Misconceptions about nicotine risks uncovered

Misconceptions about nicotine risks uncovered

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The 1,020 doctors surveyed between September 2018 and February 2019 were asked about their understanding of tobacco treatment practices, harm reduction beliefs and tobacco and e-cigarette use, reported Modesta Alobawone for Rutgers University on 10 September 2020.

According to a Rutgers University-led national survey in the United States, most doctors misperceive the risks of nicotine, the addictive chemical in tobacco products. Four in five of more than 1,000 doctors believed nicotine causes cancer, rather than other substances and chemicals produced by combustible tobacco products.

The study published in the Journal of General Internal Medicine surveyed doctors from six specialties to explore their knowledge and communications about tobacco use.

The 1,020 doctors surveyed between September 2018 and February 2019 were asked about their understanding of tobacco treatment practices, harm reduction beliefs and tobacco and e-cigarette use, reported Modesta Alobawone for Rutgers University on 10 September 2020.

Their specialties ranged from family medicine, internal medicine, obstetrics and gynecology, cardiology, pulmonary and critical care to hematology and oncology.

Although nicotine’s primary risk is addiction or dependence on tobacco products, researchers found that 83% of doctors strongly believed that nicotine directly contributed to heart disease.

In comparison, 81% thought it contributed to chronic obstructive pulmonary disease or COPD. Pulmonologists, who focus on the respiratory system, were less likely than other specialties to misperceive nicotine as a direct contributor to COPD. Family doctors were more likely than oncologists to misunderstand nicotine as a cancer-causing substance.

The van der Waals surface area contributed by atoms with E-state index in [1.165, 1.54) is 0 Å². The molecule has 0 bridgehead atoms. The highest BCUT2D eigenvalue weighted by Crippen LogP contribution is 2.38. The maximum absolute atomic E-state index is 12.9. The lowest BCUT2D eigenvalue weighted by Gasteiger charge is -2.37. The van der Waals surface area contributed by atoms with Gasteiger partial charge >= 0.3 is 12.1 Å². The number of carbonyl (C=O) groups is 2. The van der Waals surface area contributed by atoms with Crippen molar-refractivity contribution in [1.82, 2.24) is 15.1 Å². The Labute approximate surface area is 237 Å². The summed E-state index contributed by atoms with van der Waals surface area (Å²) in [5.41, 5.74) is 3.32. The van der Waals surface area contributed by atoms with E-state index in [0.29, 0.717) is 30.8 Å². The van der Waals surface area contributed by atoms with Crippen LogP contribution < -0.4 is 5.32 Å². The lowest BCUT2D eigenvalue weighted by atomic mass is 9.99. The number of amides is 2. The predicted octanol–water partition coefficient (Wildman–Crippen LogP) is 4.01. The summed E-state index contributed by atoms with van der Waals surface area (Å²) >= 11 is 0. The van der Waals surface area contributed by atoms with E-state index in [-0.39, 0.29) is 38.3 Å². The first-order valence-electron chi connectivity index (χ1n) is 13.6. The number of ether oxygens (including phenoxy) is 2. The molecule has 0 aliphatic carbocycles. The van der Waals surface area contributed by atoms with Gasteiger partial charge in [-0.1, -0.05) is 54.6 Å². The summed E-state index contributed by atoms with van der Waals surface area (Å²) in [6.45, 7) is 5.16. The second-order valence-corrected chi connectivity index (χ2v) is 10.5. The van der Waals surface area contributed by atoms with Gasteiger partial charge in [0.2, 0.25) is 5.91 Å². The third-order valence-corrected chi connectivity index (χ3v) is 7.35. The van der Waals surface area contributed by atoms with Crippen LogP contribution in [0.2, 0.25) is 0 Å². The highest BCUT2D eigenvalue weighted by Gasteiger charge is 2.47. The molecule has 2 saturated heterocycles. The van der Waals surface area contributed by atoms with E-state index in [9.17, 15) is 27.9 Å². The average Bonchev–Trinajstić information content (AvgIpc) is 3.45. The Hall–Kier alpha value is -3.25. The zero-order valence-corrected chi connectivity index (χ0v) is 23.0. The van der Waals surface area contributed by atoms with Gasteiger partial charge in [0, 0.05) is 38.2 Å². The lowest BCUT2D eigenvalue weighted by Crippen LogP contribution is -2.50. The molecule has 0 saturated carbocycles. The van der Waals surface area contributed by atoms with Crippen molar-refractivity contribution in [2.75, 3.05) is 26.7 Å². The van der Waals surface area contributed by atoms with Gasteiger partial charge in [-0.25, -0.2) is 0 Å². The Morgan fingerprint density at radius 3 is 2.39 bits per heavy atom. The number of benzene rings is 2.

Need to understand nicotine risk

“Physicians must understand the actual risk of nicotine use as they are critical in the prescription and recommendation of Food and Drug Administration-approved nicotine replacement therapy products to help patients who use other dangerous forms of tobacco,” said Michael B Steinberg, director of the Rutgers Tobacco Dependence Program and a professor and chief of the Division of General Internal Medicine at the Rutgers Robert Wood Johnson Medical School.

“Doctors should be able to accurately communicate these risks, which may include low-nicotine cigarettes, which are not safer than traditional cigarettes.”

Researchers found that less than one-third of the doctors surveyed correctly agreed that nicotine directly contributed to birth defects, while 30% did not answer the question, indicating they did not know the answer.

Younger and female doctors were more likely than males to perceive correct nicotine risks causing birth defects, while OB/GYNs surprisingly misidentified them more than other specialities.

Even though cancer-causing substances and chemicals, particularly those produced by combustible tobacco products, serve as the primary source of risk for tobacco-caused diseases, 80% of the doctors surveyed believed nicotine caused cancer.

In the United States an estimated 34 million people smoke cigarettes, according to the Centers for Disease Control. Nicotine replacement therapies or NRTs include over-the-counter products like patches, gum and lozenges as well as prescription medications.

Correcting misperceptions a priority

“Correcting misperceptions in medicine should be a priority given the Food and Drug Administration’s proposed nicotine-centered framework,” said Cristine Delnevo, director of the Rutgers Center for Tobacco Studies and Professor at the Rutgers School of Public Health.

The framework “includes reducing nicotine content in cigarettes to non-addictive levels while encouraging safer forms of nicotine, like NRT, to help with smoking cessation or non-combustible tobacco, like smokeless tobacco for harm reduction.”

Researchers recommend brief communication interventions that can effectively correct such nicotine misperceptions among doctors and the general public.

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